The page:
In the end, we built a research prototype and marketed it as a consumer product, which didn’t work out very well. We didn’t achieve success in the market, and because we were distracted by selling, we didn’t learn as much as we should have. Glass was the classic example of a product that was ahead of its time…but of course being too early is the same as being wrong.

This talk by Jon Friedman, a designer who worked on the Kin, the Courier, SPOT watches and other Microsoft hardware misadventures, tells some of the same stories. I admire Jon’s work (and I loved the Kin!), but watching the talk I became increasingly uncomfortable with the repeated similar failures. After all, the point of “failing fast” is not the failing–it’s the learning. Designers of these highly innovative products aren’t learning the lessons of past failures.

Glass and the failed Microsoft products share at least one trait: they all tried to change entire systems, all at once. Glass innovated on form factor, hardware technology, interface design, software architecture, marketing, sales, and support. The Microsoft Kin had new industrial design, stored your phone in the cloud, and changed the way you pay for the phone.

One of the most interesting lessons I learned from working for Tony Fadell (who took over the Glass project) was the idea that a new product should be 90% familiar and 10% wildly innovative. A product that’s too far out, that doesn’t feel connected to anything people recognize, will be too uncomfortable to succeed. But of course if you’re not innovative enough, no one will need what you’ve built. So now I set up an “innovation budget” to track how much change my designs are forcing on people, and I’m careful to keep that amount in check. The goal is to find the “sweet spot” of innovation where a design is both desirable and acceptable.

Friedman goes on to describe his own career shift from working on early-stage speculative new products to making smaller improvements to the Exchange platform, a mature system with lots of customers. He found that it was not only an interesting design challenge, but also fulfulling to make an immediate difference at scale.

He also describes a strategy of combining “something new and something old”–taking new technology into existing markets, or existing technology into new markets. In either case, you only have to invent half of the solution, as the other half has already been figured out.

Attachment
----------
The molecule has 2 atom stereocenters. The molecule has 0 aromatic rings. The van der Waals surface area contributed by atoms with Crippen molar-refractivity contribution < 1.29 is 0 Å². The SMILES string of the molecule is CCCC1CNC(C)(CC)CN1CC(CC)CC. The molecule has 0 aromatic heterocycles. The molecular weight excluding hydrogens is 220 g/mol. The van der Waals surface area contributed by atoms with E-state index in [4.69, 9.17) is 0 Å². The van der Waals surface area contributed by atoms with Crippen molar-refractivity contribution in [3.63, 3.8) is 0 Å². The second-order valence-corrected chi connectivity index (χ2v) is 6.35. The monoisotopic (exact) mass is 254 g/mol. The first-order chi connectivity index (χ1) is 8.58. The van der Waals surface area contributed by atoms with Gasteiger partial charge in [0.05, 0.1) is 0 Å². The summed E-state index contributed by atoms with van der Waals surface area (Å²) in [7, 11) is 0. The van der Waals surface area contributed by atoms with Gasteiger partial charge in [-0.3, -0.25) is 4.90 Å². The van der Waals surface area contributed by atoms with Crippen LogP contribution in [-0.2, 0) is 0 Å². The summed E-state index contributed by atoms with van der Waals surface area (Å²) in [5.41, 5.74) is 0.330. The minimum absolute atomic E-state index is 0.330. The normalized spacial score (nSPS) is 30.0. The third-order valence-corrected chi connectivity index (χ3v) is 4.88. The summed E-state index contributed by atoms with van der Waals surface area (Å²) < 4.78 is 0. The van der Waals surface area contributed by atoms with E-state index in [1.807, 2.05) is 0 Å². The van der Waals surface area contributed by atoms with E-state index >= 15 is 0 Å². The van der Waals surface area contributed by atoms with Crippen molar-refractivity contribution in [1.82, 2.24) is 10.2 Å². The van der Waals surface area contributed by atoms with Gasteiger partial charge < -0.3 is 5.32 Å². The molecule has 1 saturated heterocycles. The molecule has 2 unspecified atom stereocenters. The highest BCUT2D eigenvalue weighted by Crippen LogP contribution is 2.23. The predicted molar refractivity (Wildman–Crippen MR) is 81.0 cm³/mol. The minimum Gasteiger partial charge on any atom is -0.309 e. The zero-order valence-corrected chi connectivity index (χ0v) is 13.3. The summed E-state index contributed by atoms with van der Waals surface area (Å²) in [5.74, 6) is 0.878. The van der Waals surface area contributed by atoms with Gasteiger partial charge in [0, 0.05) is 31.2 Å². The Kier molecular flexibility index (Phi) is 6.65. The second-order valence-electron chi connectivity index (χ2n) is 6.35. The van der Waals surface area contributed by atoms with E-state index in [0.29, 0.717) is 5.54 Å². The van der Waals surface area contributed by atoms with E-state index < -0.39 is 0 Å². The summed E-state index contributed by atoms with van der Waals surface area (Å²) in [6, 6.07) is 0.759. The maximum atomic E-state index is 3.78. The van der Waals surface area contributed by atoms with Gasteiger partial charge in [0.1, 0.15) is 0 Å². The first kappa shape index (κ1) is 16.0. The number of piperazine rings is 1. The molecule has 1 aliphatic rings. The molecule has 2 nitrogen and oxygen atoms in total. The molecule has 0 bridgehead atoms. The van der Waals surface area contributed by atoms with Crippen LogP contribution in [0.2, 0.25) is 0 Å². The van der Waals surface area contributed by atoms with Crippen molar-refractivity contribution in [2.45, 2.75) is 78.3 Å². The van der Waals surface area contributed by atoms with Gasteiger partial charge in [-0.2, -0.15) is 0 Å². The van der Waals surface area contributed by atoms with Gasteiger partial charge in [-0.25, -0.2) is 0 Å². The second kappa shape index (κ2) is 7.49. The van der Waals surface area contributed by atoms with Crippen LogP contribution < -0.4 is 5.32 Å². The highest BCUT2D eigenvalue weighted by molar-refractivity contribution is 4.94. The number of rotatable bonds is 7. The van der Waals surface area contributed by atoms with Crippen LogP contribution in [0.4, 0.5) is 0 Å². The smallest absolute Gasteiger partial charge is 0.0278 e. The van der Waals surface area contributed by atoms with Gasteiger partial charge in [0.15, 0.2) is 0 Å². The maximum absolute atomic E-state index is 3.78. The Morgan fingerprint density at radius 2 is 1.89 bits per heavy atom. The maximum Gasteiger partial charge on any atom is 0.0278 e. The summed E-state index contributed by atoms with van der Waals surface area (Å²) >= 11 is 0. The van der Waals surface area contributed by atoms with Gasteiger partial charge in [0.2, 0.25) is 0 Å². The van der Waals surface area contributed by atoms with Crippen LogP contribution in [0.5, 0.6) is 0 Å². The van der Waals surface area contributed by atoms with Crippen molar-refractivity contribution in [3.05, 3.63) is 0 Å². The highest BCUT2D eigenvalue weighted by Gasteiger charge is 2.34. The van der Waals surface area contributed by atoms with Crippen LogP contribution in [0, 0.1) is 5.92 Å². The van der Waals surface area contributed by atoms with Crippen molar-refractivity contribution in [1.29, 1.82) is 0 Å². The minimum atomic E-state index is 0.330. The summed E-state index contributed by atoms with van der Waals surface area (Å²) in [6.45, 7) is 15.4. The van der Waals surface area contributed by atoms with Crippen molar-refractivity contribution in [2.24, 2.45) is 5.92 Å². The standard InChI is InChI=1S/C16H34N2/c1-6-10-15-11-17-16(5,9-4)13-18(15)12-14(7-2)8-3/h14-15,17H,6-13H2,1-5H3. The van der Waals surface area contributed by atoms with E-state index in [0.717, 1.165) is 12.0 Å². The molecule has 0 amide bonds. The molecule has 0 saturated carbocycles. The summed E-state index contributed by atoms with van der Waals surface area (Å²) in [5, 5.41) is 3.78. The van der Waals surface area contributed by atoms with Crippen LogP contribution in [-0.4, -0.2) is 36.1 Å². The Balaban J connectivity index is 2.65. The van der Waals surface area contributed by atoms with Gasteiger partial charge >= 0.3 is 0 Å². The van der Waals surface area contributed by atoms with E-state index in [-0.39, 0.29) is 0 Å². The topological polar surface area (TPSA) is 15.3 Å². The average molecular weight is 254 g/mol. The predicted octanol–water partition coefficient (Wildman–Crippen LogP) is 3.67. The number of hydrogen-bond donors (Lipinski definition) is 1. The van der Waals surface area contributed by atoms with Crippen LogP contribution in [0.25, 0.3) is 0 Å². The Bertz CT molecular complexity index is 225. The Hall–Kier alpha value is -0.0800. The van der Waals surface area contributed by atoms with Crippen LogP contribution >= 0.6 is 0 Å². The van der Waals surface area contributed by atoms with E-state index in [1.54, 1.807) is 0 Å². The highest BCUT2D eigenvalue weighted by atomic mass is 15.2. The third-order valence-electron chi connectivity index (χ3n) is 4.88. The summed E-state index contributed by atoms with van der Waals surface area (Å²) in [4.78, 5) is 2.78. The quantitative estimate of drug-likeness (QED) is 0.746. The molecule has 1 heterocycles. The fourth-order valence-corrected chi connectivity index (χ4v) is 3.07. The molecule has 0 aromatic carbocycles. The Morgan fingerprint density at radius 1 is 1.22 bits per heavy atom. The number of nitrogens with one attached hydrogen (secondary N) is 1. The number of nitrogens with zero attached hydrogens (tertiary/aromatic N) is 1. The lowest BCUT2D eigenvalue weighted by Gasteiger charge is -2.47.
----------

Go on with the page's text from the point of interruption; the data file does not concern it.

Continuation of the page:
Paul Rand said “Don’t try to be original; just try to be good.” Innovation is plentiful in design today…it’s important to stay focused on making the “basics” great as well. To evolve my younger self’s goal: the sweet spot of innovation is the place where you fulfill what was asked for, and provide something better.

Investment and love

[Dan Ariely on why we love our kids so much](http://www.bakadesuyo.com/2013/03/interview-nyt-bestselling-author-dan-ariely-talks/) (and more than others):

> Kids really come with no instructions. Very tough to deal with, difficult, complex, but incredibly involving and time consuming and I think the love that comes out of it is an example of the effect of a tremendous investment.

Big man power

[Conor Dunne](https://en.m.wikipedia.org/wiki/Conor_Dunne), patron saint of tall cyclists, [shows what it would take for me to ride in the WorldTour](https://www.aquabluesport.com/blog/conor-dunne-tdy-power.html):

> “The average rider would do well to be able to hold 390w for five minutes,” he adds. “For Conor to be able to sustain that for over four and a half hours in this bike race shows you how much you have to have in the tank to compete at this level.”

Micro-activities

Since becoming a father I’ve had trouble fitting in all the things I’d like to do, so I’m always on the lookout for ways to combine two activities together, or to squeeze one in between two others. A few examples of these “micro-activities” that have worked out well:

* Meditate while falling asleep